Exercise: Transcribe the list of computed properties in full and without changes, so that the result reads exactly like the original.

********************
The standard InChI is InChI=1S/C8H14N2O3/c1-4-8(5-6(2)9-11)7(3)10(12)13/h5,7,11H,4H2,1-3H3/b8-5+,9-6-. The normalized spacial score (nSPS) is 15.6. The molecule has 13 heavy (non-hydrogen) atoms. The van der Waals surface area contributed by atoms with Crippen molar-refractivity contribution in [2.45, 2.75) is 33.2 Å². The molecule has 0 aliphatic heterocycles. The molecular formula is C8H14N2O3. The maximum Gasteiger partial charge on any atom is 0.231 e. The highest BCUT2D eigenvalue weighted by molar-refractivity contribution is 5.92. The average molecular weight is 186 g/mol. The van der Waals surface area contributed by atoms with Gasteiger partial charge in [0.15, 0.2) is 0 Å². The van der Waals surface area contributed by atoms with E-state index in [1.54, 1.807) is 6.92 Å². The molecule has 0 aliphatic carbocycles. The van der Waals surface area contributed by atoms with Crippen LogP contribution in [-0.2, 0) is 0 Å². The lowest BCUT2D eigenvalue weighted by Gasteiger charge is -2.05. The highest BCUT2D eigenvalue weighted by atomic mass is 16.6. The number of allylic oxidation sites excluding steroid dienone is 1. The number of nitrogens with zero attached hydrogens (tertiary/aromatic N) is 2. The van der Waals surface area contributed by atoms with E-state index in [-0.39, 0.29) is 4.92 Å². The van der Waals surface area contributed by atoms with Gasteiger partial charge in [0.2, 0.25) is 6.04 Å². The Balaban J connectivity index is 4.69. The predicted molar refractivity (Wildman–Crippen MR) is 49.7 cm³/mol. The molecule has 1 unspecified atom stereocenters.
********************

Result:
The standard InChI is InChI=1S/C8H14N2O3/c1-4-8(5-6(2)9-11)7(3)10(12)13/h5,7,11H,4H2,1-3H3/b8-5+,9-6-. The normalized spacial score (nSPS) is 15.6. The molecule has 13 heavy (non-hydrogen) atoms. The van der Waals surface area contributed by atoms with Crippen molar-refractivity contribution in [2.45, 2.75) is 33.2 Å². The molecule has 0 aliphatic heterocycles. The molecular formula is C8H14N2O3. The maximum Gasteiger partial charge on any atom is 0.231 e. The highest BCUT2D eigenvalue weighted by molar-refractivity contribution is 5.92. The average molecular weight is 186 g/mol. The van der Waals surface area contributed by atoms with Gasteiger partial charge in [0.15, 0.2) is 0 Å². The van der Waals surface area contributed by atoms with E-state index in [1.54, 1.807) is 6.92 Å². The molecule has 0 aliphatic carbocycles. The van der Waals surface area contributed by atoms with Crippen LogP contribution in [-0.2, 0) is 0 Å². The lowest BCUT2D eigenvalue weighted by Gasteiger charge is -2.05. The highest BCUT2D eigenvalue weighted by atomic mass is 16.6. The number of allylic oxidation sites excluding steroid dienone is 1. The number of nitrogens with zero attached hydrogens (tertiary/aromatic N) is 2. The van der Waals surface area contributed by atoms with E-state index in [-0.39, 0.29) is 4.92 Å². The van der Waals surface area contributed by atoms with Gasteiger partial charge in [0.2, 0.25) is 6.04 Å². The Balaban J connectivity index is 4.69. The predicted molar refractivity (Wildman–Crippen MR) is 49.7 cm³/mol. The molecule has 1 unspecified atom stereocenters.